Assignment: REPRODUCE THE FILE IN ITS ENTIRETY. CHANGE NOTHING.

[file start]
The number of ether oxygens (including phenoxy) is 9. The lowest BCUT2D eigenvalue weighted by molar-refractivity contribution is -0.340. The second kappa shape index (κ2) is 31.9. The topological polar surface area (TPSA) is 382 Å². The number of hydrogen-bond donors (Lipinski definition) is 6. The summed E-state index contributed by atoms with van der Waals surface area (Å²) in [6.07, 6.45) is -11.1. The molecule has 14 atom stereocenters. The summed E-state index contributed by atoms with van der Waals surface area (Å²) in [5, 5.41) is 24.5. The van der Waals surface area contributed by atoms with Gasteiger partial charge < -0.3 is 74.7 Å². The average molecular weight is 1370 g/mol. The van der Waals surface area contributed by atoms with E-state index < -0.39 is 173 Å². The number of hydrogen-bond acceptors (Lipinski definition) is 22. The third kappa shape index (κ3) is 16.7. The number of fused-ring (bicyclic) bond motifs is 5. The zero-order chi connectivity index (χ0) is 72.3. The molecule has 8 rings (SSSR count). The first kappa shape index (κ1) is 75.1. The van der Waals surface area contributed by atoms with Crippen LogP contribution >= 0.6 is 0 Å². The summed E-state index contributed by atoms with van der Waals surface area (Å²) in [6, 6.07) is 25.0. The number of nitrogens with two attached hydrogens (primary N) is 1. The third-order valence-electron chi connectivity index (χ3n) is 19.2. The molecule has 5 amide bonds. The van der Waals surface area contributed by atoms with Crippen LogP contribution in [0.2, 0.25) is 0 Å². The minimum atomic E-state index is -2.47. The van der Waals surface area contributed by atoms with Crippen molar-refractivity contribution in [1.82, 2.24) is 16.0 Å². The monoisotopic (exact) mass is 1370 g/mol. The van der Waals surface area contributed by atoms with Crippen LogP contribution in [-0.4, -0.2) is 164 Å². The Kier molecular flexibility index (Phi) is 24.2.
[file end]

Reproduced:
The number of ether oxygens (including phenoxy) is 9. The lowest BCUT2D eigenvalue weighted by molar-refractivity contribution is -0.340. The second kappa shape index (κ2) is 31.9. The topological polar surface area (TPSA) is 382 Å². The number of hydrogen-bond donors (Lipinski definition) is 6. The summed E-state index contributed by atoms with van der Waals surface area (Å²) in [6.07, 6.45) is -11.1. The molecule has 14 atom stereocenters. The summed E-state index contributed by atoms with van der Waals surface area (Å²) in [5, 5.41) is 24.5. The van der Waals surface area contributed by atoms with Gasteiger partial charge < -0.3 is 74.7 Å². The average molecular weight is 1370 g/mol. The van der Waals surface area contributed by atoms with E-state index < -0.39 is 173 Å². The number of hydrogen-bond acceptors (Lipinski definition) is 22. The third kappa shape index (κ3) is 16.7. The number of fused-ring (bicyclic) bond motifs is 5. The zero-order chi connectivity index (χ0) is 72.3. The molecule has 8 rings (SSSR count). The first kappa shape index (κ1) is 75.1. The van der Waals surface area contributed by atoms with Crippen LogP contribution >= 0.6 is 0 Å². The summed E-state index contributed by atoms with van der Waals surface area (Å²) in [6, 6.07) is 25.0. The number of nitrogens with two attached hydrogens (primary N) is 1. The third-order valence-electron chi connectivity index (χ3n) is 19.2. The molecule has 5 amide bonds. The van der Waals surface area contributed by atoms with Crippen LogP contribution in [0.2, 0.25) is 0 Å². The minimum atomic E-state index is -2.47. The van der Waals surface area contributed by atoms with Crippen molar-refractivity contribution in [1.82, 2.24) is 16.0 Å². The monoisotopic (exact) mass is 1370 g/mol. The van der Waals surface area contributed by atoms with Crippen LogP contribution in [-0.4, -0.2) is 164 Å². The Kier molecular flexibility index (Phi) is 24.2.